Interview with Joshua Palmatier
1. When did you begin writing with the goal of being published?
I started writing in the 8th grade, when we were assigned to write a Twilight Zone short story. I wrote "Aquantico," a short story about a man looking out the window of his space ship as his homeland, Atlantis, was engulfed by the ocean. One page. In 8th grade size handwriting. But the teacher thought it was written well and suggested I write more. The idea took hold and I started writing to see what I could come up with, including stories for shared-world anthologies like "Magic in Ithkor."
However, I can't say I got REALLY serious about the writing until I hit graduate school. At that point I'd written a rather bad fantasy novel and after finishing that I sat back and asked myself whether this was just a hobby or whether I really intended to go anywhere with it. I decided I'd get published, and worked hard for the next 10 years before managing to break that first barrier and getting an editor (and an agent) to say "yes."
2. Is The Skewed Throne your first novel (completed - not published)?
The Skewed Throne is actually the fourth book I wrote. The first book was called Sorrow, and it went through numerous revisions before I managed to get myself to set it aside and move on to something else. It's the book I used to teach myself how to write, at least in my mind. I then (stupidly) worked on the sequel to Sorrow, which of course can't sell because Sorrow never sold. Once I realized my mistake there, I began something completely different, a contemporary fantasy/horror novel along the lines of Stephen King called Fever. (Actually, I call it a cross between Stephen King and M Night Shyamalan.) I needed the break from the usual fantasy novel, a break from Sorrow and it's characters and environment. Once I'd had my breather, I returned to the world of Sorrow and wrote The Skewed Throne.
The good news is that my editor is interested in returning to Sorrow and it's sequel at some point in the future. And I hope to get Fever published at some point as well.
Now, that's definitely an interesting writing history. I'm curious about the premise of Sorrow! I'm not so sure about Stephen King, though. A mixture between his style and Shyamalan sounds intriquing to me!3. How long did it take you to write it?
The Skewed Throne took be approximately 6 months to write. Since I teach mathematics at the university, the only real "free" time I have to write--to seriously write--is during the summer break. I wrote Part 1 of The SkewedThrone one summer, and Part 2 the next summer. Now, however, I've settled into the teaching schedule and the writing schedule, and I can actually write some during the semester as well. I hope to produce one book a year from now on, if not more.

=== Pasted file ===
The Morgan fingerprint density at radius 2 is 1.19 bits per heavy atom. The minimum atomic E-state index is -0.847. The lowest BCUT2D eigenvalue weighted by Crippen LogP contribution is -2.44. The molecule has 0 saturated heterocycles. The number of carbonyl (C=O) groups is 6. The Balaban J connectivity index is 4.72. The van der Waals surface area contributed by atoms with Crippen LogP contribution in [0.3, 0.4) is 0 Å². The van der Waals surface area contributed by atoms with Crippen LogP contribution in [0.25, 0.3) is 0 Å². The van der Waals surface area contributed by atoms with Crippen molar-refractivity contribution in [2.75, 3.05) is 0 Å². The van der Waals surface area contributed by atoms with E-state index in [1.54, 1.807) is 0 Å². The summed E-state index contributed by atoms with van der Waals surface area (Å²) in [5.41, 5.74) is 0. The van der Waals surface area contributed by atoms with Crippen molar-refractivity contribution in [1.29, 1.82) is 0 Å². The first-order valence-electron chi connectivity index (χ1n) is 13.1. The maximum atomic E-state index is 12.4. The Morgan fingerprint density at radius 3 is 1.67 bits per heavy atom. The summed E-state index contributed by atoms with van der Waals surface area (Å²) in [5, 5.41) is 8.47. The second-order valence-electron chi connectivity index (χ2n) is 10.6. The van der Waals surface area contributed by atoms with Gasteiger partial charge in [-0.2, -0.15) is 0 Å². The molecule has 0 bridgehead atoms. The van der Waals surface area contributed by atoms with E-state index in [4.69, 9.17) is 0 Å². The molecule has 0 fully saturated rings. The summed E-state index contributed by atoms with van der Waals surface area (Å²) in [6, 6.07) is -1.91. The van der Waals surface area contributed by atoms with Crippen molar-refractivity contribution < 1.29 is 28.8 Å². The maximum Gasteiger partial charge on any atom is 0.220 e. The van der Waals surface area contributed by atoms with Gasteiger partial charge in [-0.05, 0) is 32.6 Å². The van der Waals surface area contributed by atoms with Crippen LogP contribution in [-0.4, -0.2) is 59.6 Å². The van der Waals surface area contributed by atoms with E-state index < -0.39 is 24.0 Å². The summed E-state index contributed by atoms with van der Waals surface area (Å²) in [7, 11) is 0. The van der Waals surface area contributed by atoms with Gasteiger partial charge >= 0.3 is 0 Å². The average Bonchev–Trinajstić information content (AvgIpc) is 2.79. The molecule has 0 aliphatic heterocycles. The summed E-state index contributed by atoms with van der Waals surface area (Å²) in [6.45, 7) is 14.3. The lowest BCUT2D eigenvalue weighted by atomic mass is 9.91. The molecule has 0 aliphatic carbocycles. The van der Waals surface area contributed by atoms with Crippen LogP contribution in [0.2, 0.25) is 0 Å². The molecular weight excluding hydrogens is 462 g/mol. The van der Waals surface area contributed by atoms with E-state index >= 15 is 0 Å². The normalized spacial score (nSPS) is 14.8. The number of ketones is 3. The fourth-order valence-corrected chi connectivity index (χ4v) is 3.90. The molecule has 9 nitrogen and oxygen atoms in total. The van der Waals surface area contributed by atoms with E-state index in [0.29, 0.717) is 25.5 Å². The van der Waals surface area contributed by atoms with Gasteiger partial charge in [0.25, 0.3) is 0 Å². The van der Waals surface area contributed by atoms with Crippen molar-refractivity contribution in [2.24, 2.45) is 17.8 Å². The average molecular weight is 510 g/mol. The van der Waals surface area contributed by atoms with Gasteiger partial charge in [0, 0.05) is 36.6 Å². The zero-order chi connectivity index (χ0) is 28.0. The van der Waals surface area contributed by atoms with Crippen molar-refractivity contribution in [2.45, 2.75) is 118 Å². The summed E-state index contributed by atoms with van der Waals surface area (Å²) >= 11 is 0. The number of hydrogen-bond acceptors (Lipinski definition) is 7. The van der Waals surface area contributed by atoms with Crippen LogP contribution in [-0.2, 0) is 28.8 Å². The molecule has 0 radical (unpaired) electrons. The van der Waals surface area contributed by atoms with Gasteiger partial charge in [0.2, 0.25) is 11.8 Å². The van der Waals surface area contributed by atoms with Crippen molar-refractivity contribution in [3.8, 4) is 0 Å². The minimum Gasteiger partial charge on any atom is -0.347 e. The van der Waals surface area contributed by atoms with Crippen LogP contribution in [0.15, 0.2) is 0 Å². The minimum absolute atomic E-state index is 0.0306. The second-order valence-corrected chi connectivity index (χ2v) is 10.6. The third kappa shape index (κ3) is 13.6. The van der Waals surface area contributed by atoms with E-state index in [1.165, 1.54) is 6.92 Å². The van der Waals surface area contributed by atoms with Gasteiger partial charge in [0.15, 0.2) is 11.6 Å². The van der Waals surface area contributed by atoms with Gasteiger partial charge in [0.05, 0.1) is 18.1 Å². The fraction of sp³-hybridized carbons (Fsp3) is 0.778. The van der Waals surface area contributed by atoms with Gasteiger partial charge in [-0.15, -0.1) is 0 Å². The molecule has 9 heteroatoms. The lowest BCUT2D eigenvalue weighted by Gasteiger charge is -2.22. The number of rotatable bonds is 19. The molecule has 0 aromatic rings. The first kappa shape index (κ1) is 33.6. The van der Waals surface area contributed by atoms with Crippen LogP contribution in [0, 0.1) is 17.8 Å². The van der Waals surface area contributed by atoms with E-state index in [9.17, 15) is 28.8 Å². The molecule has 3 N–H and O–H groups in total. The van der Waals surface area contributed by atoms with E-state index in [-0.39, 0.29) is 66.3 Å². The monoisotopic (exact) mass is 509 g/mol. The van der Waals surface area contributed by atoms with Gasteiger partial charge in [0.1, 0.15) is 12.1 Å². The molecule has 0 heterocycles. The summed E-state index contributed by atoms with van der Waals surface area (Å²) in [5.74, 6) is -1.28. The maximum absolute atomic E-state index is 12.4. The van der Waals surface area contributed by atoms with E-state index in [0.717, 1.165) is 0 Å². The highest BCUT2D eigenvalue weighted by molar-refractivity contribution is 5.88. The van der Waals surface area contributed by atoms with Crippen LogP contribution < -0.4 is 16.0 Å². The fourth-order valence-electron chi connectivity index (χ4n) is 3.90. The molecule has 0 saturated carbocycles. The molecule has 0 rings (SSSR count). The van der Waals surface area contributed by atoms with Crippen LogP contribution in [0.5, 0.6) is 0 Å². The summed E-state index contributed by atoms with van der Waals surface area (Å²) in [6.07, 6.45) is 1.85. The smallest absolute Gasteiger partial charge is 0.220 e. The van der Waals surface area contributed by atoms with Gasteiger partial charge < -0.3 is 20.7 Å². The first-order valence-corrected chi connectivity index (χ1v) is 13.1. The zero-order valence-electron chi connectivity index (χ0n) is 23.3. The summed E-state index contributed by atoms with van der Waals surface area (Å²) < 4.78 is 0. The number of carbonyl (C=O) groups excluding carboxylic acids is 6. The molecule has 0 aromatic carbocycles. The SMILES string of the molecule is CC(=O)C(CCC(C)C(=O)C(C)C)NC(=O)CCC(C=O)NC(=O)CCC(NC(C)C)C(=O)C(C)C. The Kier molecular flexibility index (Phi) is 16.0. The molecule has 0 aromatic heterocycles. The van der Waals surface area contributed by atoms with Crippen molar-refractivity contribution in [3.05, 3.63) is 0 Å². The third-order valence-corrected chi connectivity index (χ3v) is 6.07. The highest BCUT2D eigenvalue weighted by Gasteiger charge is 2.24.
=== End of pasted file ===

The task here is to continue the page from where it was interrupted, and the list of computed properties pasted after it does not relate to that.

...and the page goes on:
4. Varis is an interesting character, she's strong and her emotions are equally strong. What did you do to bring her to life on the page?
Ha! Actually Varis "came to me," so strongly that she demanded I write her next, even though I had another project in mind at the time. However, that's not extremely helpful, and in the end that doesn't answer the question about how I brought her to life on the page. Yes, having a character come so vividlyto you is great it gets you halfway there, but the other half has to come from you as a writer.
So, how did I bring her to life? Well, the main point of The Skewed Throne is her development, how she progresses from a gutterscum thug to a royal assassin. So when I sat down to actually begin writing, I asked myself, "What would it take for ME to kill someone? What would have to happen to push me onto the road to being an assassin?" And that's how I moved Varis from thief to assassin. Each time I sat down, I spent a long moment pushing myself into her world, into its grittiness and reality, and then I forced myself to live Varis' life.
That's the secret to good writing, I think. The writer has to actually place himself or herself into the character's world, into their mind. To write Varis, I had to become her. Some days this was easy, others it wasn't. I listen to music while I write, because I find that it helps submerge me in the character's world, blocking out the "real" world at the same time. There are other tricks as well, such as rereading what you've written the previous day, revising as you go. This seats you into the character's mind before you start writing something new. In the end, to get that emotional impact that you want,you have to BE that character.
Excellent advice, Joshua. I could tell that you had an excellent handle of Varis. Your commitment to her character shines through!
5. The third installment of Varis' tale is coming out soon. Can you give us a few hints of what will happen? I haven't read 2 yet - but I will... will we find out why Varis can see the river? And, what is the story behind the White Fire?
What, and spoil all the fun, all the anticipation? You couldn't torture that information out of me! *grin* OUCH, OUCH, OUCH! Don't touch the hair, don't touch the ha--AHHHHHHHH!!! OK, OK, OK! I'll spill! Geesh. *grumble, grumble*
*rubs my hands together* MuHaHaHa!
Both The Skewed Throne and the sequel, The Cracked Throne, take place almost exclusively in the city of Amenkor where Varis grew up. In the third book, The Vacant Throne, due out January 2008, Varis actually gets to leave the city and see some of the rest of the Frigean Coast. I found it hard to get Varis to leave actually, because Varis herself didn't want to leave. Or rather, she did, but she's grown up so isolated that she was afraid to leave. I had to push her out, essentially.